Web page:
Strong, respectful and ongoing relationships with your child’s teachers or early childhood educators not only helps your child get the most out of their education but working together also supports their mental health and wellbeing. There are many different benefits for children when parents and carers are involved in the school and working together with educators, such as:
- regular school attendance and achievement
- settling into school and school programs
- improved child-parent relationships
- learning positive social interactions through observation
- improved mental health and wellbeing through coordinated support.
Parents, carers and staff can feel comfortable to raise concerns and strengths, work through issues together and take a coordinated approach to support children’s mental health and wellbeing. Early childhood services and schools are also a good place to meet other families and make supportive connections to strengthen your parenting support network.
Making connections with education staff
Early childhood education service and school staff can offer a range of support and knowledge for parents and carers. They can help support children’s mental health through assisting parents with seeking professional support for mental health difficulties, providing information on health and community services, arranging information sessions and implementing support strategies in the education setting. Parents and carers also have a lot to offer education staff as they are the most important person/relationship in children’s lives and have a vast array of important information and knowledge that can be shared in supporting children’s mental health. Therefore, children can get better support and outcomes for positive mental health through coordinated support at home and in the education setting once strong connections and relationships have been built.
There are many ways parents and carers can make connections and build relationships with education staff. Some parents don’t have the opportunity to connect with education staff every day, so opportunities to engage in conversations, build the relationship and share information are important. Some of these opportunities include:
- transition periods (starting primary school, a new school year/teacher, a new term)
- parent/teacher interviews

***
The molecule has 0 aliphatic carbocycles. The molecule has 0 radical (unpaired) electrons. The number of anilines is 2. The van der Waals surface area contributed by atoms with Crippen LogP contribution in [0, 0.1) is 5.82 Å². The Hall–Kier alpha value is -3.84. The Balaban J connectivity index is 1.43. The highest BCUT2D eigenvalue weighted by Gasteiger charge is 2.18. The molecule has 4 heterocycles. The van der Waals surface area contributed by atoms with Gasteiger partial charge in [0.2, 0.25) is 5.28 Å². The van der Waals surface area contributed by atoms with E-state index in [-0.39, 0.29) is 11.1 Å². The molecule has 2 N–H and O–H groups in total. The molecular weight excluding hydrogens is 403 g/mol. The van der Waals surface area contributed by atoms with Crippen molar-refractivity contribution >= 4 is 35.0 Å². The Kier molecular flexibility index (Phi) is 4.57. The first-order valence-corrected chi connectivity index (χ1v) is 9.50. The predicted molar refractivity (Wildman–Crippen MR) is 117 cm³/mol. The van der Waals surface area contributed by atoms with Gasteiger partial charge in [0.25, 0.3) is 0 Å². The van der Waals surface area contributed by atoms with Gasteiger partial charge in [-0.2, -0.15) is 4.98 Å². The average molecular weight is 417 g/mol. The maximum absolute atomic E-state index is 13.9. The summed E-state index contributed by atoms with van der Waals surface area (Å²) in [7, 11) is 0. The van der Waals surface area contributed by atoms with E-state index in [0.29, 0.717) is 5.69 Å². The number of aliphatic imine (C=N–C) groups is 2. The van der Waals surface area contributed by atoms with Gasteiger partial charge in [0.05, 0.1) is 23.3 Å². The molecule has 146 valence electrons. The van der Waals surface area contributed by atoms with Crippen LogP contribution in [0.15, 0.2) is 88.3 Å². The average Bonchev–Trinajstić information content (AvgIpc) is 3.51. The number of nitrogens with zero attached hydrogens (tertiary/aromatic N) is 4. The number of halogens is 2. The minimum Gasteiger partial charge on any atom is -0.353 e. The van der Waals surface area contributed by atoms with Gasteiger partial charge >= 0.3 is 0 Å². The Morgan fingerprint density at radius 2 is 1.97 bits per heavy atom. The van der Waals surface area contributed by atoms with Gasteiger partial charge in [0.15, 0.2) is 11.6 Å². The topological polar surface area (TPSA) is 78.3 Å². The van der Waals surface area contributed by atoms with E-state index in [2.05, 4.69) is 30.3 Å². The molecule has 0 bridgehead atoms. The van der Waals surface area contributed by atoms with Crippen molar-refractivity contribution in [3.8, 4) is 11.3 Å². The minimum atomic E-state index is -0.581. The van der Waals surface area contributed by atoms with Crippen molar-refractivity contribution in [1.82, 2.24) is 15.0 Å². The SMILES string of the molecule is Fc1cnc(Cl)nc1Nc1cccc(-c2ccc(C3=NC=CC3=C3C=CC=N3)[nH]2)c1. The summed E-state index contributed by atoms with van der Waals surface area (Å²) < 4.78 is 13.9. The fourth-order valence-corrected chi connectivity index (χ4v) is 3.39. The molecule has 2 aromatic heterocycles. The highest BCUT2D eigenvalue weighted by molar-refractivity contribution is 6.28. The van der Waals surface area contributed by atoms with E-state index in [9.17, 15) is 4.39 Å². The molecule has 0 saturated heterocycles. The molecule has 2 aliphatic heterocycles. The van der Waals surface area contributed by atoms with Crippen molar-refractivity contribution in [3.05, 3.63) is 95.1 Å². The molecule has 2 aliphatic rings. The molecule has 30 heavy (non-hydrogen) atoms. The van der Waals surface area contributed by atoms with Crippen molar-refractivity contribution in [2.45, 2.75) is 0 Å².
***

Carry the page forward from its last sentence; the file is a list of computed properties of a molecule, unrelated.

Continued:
- when there are changes at home to tell school about
- if you have worries or concerns about your child.
There are also many opportunities throughout the year for parents and carers to make connections, have further conversations and strengthen relationships with education staff, such as:
- talking to education staff at school, including informal conversations during drop-off and pick-up times depending on what suits the staff member
- assisting with story time, show and tell or class excursions
- volunteering at working bees, barbeques, canteen duty, fundraisers, career days or school fairs
- working in school/early childhood centre governance – for example, school councils, parents and citizens committees, or building and maintenance sub-committees
- helping with school clubs, programs or coaching
- spending time watching your child at school or the early childhood service (e.g. at the start of the day) and see how they interact with students and staff
- going to concerts and other events
- going to school/early childhood centre council or parent association meetings.
You can keep yourself up to date with opportunities at your child’s school or service by checking newsletters or emails, their website and noticeboard. All of these are opportunities for you to get involved, ask and respond to questions, provide information to education staff, and build your relationship. Once these connections and relationships have developed, it can make having discussions about children’s mental health concerns easier.
It is also important to note that early childhood services and schools have different rules about how parents should approach teachers, and Codes of Conduct for appropriate parent behaviour and engaging in respectful relationships. Parents and carers need to be mindful of these and investigate what the appropriate ways of connecting are at their school or early childhood education service.